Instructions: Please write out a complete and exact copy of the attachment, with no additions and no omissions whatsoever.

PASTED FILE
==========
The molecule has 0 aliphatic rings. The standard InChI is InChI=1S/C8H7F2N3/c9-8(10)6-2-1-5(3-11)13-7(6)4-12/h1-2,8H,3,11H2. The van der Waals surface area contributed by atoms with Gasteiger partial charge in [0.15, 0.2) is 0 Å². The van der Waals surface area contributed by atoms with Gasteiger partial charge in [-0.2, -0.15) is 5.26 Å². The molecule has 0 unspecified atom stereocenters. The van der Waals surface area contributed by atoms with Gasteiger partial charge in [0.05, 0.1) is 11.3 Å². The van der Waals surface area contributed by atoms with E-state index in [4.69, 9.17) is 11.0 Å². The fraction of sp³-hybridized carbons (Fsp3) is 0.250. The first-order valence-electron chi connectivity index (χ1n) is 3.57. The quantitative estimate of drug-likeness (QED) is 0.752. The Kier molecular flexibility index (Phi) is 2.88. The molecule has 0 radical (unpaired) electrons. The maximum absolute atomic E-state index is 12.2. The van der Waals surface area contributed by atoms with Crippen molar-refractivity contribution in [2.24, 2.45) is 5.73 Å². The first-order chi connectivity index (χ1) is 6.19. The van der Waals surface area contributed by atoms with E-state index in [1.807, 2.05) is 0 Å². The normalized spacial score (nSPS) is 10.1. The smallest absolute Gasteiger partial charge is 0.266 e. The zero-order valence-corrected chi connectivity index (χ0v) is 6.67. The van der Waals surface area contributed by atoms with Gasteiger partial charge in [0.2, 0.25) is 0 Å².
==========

The molecule has 0 aliphatic rings. The standard InChI is InChI=1S/C8H7F2N3/c9-8(10)6-2-1-5(3-11)13-7(6)4-12/h1-2,8H,3,11H2. The van der Waals surface area contributed by atoms with Gasteiger partial charge in [0.15, 0.2) is 0 Å². The van der Waals surface area contributed by atoms with Gasteiger partial charge in [-0.2, -0.15) is 5.26 Å². The molecule has 0 unspecified atom stereocenters. The van der Waals surface area contributed by atoms with Gasteiger partial charge in [0.05, 0.1) is 11.3 Å². The van der Waals surface area contributed by atoms with E-state index in [4.69, 9.17) is 11.0 Å². The fraction of sp³-hybridized carbons (Fsp3) is 0.250. The first-order valence-electron chi connectivity index (χ1n) is 3.57. The quantitative estimate of drug-likeness (QED) is 0.752. The Kier molecular flexibility index (Phi) is 2.88. The molecule has 0 radical (unpaired) electrons. The maximum absolute atomic E-state index is 12.2. The van der Waals surface area contributed by atoms with Crippen molar-refractivity contribution in [2.24, 2.45) is 5.73 Å². The first-order chi connectivity index (χ1) is 6.19. The van der Waals surface area contributed by atoms with E-state index in [1.807, 2.05) is 0 Å². The normalized spacial score (nSPS) is 10.1. The smallest absolute Gasteiger partial charge is 0.266 e. The zero-order valence-corrected chi connectivity index (χ0v) is 6.67. The van der Waals surface area contributed by atoms with Gasteiger partial charge in [0.2, 0.25) is 0 Å².